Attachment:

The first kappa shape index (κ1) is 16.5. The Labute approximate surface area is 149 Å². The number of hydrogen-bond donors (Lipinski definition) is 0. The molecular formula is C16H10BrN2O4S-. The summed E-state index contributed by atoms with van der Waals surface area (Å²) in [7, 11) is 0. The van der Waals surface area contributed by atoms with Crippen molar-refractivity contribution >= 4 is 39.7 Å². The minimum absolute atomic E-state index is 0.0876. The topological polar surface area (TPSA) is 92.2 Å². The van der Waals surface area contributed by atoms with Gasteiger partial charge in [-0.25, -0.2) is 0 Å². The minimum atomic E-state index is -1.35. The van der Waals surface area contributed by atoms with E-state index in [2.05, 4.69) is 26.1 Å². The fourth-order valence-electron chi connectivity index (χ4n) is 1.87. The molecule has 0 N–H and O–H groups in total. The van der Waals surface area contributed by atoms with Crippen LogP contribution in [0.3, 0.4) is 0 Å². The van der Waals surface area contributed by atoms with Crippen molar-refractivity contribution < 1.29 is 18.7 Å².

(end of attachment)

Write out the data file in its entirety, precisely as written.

The first kappa shape index (κ1) is 16.5. The Labute approximate surface area is 149 Å². The number of hydrogen-bond donors (Lipinski definition) is 0. The molecular formula is C16H10BrN2O4S-. The summed E-state index contributed by atoms with van der Waals surface area (Å²) in [7, 11) is 0. The van der Waals surface area contributed by atoms with Crippen molar-refractivity contribution >= 4 is 39.7 Å². The minimum absolute atomic E-state index is 0.0876. The topological polar surface area (TPSA) is 92.2 Å². The van der Waals surface area contributed by atoms with Gasteiger partial charge in [-0.25, -0.2) is 0 Å². The minimum atomic E-state index is -1.35. The van der Waals surface area contributed by atoms with E-state index in [2.05, 4.69) is 26.1 Å². The fourth-order valence-electron chi connectivity index (χ4n) is 1.87. The molecule has 0 N–H and O–H groups in total. The van der Waals surface area contributed by atoms with Crippen LogP contribution in [0.3, 0.4) is 0 Å². The van der Waals surface area contributed by atoms with Crippen molar-refractivity contribution < 1.29 is 18.7 Å².